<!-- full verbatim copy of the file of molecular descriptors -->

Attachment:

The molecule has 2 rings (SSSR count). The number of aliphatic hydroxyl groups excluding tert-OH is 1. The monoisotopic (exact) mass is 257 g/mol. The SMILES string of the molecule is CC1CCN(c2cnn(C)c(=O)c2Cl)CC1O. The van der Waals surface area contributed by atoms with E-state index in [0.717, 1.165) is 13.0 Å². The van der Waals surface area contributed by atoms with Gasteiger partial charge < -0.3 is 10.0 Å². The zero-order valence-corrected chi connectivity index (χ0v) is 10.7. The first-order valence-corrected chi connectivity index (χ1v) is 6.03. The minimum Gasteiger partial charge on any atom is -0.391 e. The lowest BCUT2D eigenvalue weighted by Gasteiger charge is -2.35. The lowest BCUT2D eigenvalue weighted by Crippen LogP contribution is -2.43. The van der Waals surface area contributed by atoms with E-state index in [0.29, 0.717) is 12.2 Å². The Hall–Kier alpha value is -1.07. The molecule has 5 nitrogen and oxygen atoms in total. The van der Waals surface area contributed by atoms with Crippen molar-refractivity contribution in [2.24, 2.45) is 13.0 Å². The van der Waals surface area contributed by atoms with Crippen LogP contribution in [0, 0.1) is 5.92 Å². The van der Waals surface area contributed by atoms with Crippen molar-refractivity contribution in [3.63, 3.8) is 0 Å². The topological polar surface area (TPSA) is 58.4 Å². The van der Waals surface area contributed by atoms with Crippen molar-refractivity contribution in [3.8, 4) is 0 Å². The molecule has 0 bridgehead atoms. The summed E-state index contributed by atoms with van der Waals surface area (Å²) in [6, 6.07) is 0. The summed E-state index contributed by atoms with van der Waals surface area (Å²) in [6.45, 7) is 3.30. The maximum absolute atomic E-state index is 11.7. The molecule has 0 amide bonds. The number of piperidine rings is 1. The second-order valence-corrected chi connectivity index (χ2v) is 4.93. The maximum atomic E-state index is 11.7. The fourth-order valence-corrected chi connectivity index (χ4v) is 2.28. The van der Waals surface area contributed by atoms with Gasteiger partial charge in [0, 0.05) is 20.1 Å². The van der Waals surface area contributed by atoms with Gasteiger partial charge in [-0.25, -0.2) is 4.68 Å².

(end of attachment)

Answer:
The molecule has 2 rings (SSSR count). The number of aliphatic hydroxyl groups excluding tert-OH is 1. The monoisotopic (exact) mass is 257 g/mol. The SMILES string of the molecule is CC1CCN(c2cnn(C)c(=O)c2Cl)CC1O. The van der Waals surface area contributed by atoms with E-state index in [0.717, 1.165) is 13.0 Å². The van der Waals surface area contributed by atoms with Gasteiger partial charge < -0.3 is 10.0 Å². The zero-order valence-corrected chi connectivity index (χ0v) is 10.7. The first-order valence-corrected chi connectivity index (χ1v) is 6.03. The minimum Gasteiger partial charge on any atom is -0.391 e. The lowest BCUT2D eigenvalue weighted by Gasteiger charge is -2.35. The lowest BCUT2D eigenvalue weighted by Crippen LogP contribution is -2.43. The van der Waals surface area contributed by atoms with E-state index in [0.29, 0.717) is 12.2 Å². The Hall–Kier alpha value is -1.07. The molecule has 5 nitrogen and oxygen atoms in total. The van der Waals surface area contributed by atoms with Crippen molar-refractivity contribution in [2.24, 2.45) is 13.0 Å². The van der Waals surface area contributed by atoms with Crippen LogP contribution in [0, 0.1) is 5.92 Å². The van der Waals surface area contributed by atoms with Crippen molar-refractivity contribution in [3.63, 3.8) is 0 Å². The topological polar surface area (TPSA) is 58.4 Å². The van der Waals surface area contributed by atoms with Crippen molar-refractivity contribution in [3.8, 4) is 0 Å². The molecule has 0 bridgehead atoms. The summed E-state index contributed by atoms with van der Waals surface area (Å²) in [6, 6.07) is 0. The summed E-state index contributed by atoms with van der Waals surface area (Å²) in [6.45, 7) is 3.30. The maximum absolute atomic E-state index is 11.7. The molecule has 0 amide bonds. The number of piperidine rings is 1. The second-order valence-corrected chi connectivity index (χ2v) is 4.93. The maximum atomic E-state index is 11.7. The fourth-order valence-corrected chi connectivity index (χ4v) is 2.28. The van der Waals surface area contributed by atoms with Gasteiger partial charge in [0, 0.05) is 20.1 Å². The van der Waals surface area contributed by atoms with Gasteiger partial charge in [-0.25, -0.2) is 4.68 Å².